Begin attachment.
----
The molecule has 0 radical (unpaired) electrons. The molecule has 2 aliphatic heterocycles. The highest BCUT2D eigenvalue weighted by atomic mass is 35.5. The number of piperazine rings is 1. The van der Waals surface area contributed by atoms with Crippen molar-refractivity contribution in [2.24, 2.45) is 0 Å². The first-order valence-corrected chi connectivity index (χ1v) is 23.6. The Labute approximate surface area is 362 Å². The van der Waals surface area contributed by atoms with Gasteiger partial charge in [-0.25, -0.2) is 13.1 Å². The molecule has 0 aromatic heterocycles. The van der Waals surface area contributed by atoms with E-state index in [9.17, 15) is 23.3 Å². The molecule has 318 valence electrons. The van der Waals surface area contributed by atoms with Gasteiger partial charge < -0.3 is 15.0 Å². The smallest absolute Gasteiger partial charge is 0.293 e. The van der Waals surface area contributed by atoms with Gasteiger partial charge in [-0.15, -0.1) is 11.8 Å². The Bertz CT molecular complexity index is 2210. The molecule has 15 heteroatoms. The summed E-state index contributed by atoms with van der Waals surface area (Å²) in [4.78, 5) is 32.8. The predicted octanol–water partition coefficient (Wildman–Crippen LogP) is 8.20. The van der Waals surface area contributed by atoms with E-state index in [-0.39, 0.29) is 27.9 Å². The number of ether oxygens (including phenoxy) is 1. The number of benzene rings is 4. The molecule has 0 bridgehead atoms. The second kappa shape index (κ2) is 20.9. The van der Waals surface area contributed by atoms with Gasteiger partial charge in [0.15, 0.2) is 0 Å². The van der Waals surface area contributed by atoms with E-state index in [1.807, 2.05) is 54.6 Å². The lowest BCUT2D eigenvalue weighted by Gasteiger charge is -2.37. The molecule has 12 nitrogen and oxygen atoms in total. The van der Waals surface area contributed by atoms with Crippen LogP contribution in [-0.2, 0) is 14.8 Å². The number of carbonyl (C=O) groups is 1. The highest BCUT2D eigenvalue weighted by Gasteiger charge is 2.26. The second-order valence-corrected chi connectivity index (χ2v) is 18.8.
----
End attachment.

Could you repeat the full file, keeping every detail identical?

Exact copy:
The molecule has 0 radical (unpaired) electrons. The molecule has 2 aliphatic heterocycles. The highest BCUT2D eigenvalue weighted by atomic mass is 35.5. The number of piperazine rings is 1. The van der Waals surface area contributed by atoms with Crippen molar-refractivity contribution in [2.24, 2.45) is 0 Å². The first-order valence-corrected chi connectivity index (χ1v) is 23.6. The Labute approximate surface area is 362 Å². The van der Waals surface area contributed by atoms with Gasteiger partial charge in [-0.25, -0.2) is 13.1 Å². The molecule has 0 aromatic heterocycles. The van der Waals surface area contributed by atoms with E-state index in [9.17, 15) is 23.3 Å². The molecule has 318 valence electrons. The van der Waals surface area contributed by atoms with Gasteiger partial charge < -0.3 is 15.0 Å². The smallest absolute Gasteiger partial charge is 0.293 e. The van der Waals surface area contributed by atoms with Gasteiger partial charge in [-0.15, -0.1) is 11.8 Å². The Bertz CT molecular complexity index is 2210. The molecule has 15 heteroatoms. The summed E-state index contributed by atoms with van der Waals surface area (Å²) in [4.78, 5) is 32.8. The predicted octanol–water partition coefficient (Wildman–Crippen LogP) is 8.20. The van der Waals surface area contributed by atoms with E-state index in [-0.39, 0.29) is 27.9 Å². The number of ether oxygens (including phenoxy) is 1. The number of benzene rings is 4. The molecule has 0 bridgehead atoms. The second kappa shape index (κ2) is 20.9. The van der Waals surface area contributed by atoms with Gasteiger partial charge in [0.15, 0.2) is 0 Å². The van der Waals surface area contributed by atoms with E-state index in [1.807, 2.05) is 54.6 Å². The lowest BCUT2D eigenvalue weighted by Gasteiger charge is -2.37. The molecule has 12 nitrogen and oxygen atoms in total. The van der Waals surface area contributed by atoms with Crippen LogP contribution in [-0.2, 0) is 14.8 Å². The number of carbonyl (C=O) groups is 1. The highest BCUT2D eigenvalue weighted by Gasteiger charge is 2.26. The second-order valence-corrected chi connectivity index (χ2v) is 18.8.